The 2018 elections have proved that no matter how sophisticated we are in our everyday life with electronic devices, we still do not have a voting machine that is standardized across the nation and works without fear of information hacking or breakdown. According to a study by Cornell University there are approximately 174,000 precincts and 113,000 polling places around the United States.
We recently commemorated the 100th anniversary of Armistice Day, also known as Veterans Day, which ended World War I in 1918. Veteran’s Day is different than Memorial Day. Memorial Day is for remembering and honoring military personnel who dies in the service of their country, particularly those who died in battle or as a result of a wound sustained in battle. Veterans Day is intended to thank all those who honorably served in the military – in war time or peace time.
Technology continues its expansion into more and more facets of our life. Even churches are increasingly beginning to turn towards electronic communications for help in spreading their message. Emails and social media, for instance, help keep the flock up to date about the church community. But the latest trend is using large television screens that replace traditional bulletin boards. This allows more information to be conveyed using colorful displays and PowerPoint presentations to members.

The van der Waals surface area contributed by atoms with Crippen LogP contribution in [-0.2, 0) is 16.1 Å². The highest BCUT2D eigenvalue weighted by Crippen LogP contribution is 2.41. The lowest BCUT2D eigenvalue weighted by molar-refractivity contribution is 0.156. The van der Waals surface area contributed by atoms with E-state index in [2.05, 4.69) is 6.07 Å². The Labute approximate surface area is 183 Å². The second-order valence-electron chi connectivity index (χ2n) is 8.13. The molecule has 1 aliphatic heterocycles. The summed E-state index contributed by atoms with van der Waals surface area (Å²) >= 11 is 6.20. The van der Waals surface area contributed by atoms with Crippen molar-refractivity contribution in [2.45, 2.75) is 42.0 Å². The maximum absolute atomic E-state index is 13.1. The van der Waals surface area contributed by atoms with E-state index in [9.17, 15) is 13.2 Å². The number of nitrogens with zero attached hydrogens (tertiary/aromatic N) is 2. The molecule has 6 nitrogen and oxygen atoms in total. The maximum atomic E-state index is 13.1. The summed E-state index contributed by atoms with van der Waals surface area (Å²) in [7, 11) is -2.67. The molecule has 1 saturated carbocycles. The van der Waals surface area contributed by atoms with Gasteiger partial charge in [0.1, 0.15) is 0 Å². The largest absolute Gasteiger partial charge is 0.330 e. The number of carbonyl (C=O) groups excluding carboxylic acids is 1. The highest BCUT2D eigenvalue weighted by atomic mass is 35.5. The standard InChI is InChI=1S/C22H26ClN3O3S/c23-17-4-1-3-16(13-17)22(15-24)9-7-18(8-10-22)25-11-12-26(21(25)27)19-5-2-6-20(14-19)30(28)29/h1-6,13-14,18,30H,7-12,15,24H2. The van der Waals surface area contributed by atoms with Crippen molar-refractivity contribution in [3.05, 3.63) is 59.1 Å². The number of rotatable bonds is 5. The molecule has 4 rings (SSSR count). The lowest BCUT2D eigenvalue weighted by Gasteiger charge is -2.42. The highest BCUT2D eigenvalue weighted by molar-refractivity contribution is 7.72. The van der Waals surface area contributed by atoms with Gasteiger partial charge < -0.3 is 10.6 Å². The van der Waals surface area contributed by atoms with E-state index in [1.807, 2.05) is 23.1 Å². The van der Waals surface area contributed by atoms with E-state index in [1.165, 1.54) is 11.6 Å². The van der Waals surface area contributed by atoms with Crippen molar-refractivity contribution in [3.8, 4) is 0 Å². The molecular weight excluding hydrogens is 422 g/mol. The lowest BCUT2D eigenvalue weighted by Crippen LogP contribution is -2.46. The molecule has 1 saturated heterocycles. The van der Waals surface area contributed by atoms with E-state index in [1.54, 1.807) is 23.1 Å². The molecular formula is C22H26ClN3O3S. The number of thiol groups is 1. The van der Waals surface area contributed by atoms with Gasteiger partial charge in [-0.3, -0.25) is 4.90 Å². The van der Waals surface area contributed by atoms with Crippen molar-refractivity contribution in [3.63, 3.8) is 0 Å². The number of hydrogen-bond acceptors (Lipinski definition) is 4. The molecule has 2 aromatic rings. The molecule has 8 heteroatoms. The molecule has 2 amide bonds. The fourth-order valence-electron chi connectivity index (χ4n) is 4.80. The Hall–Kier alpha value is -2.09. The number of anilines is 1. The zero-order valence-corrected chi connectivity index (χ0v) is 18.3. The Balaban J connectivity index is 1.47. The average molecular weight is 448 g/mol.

Show us a friend or family member who genuinely does not want to get a new Smartphone or tablet this holiday season, and we’ll show you someone who probably isn’t being honest about their holiday wish list. Or any device that has a digital display screen. Because not only do these devices provide endless hours of fun and distraction—they’ve also become practically indispensable for everyday living.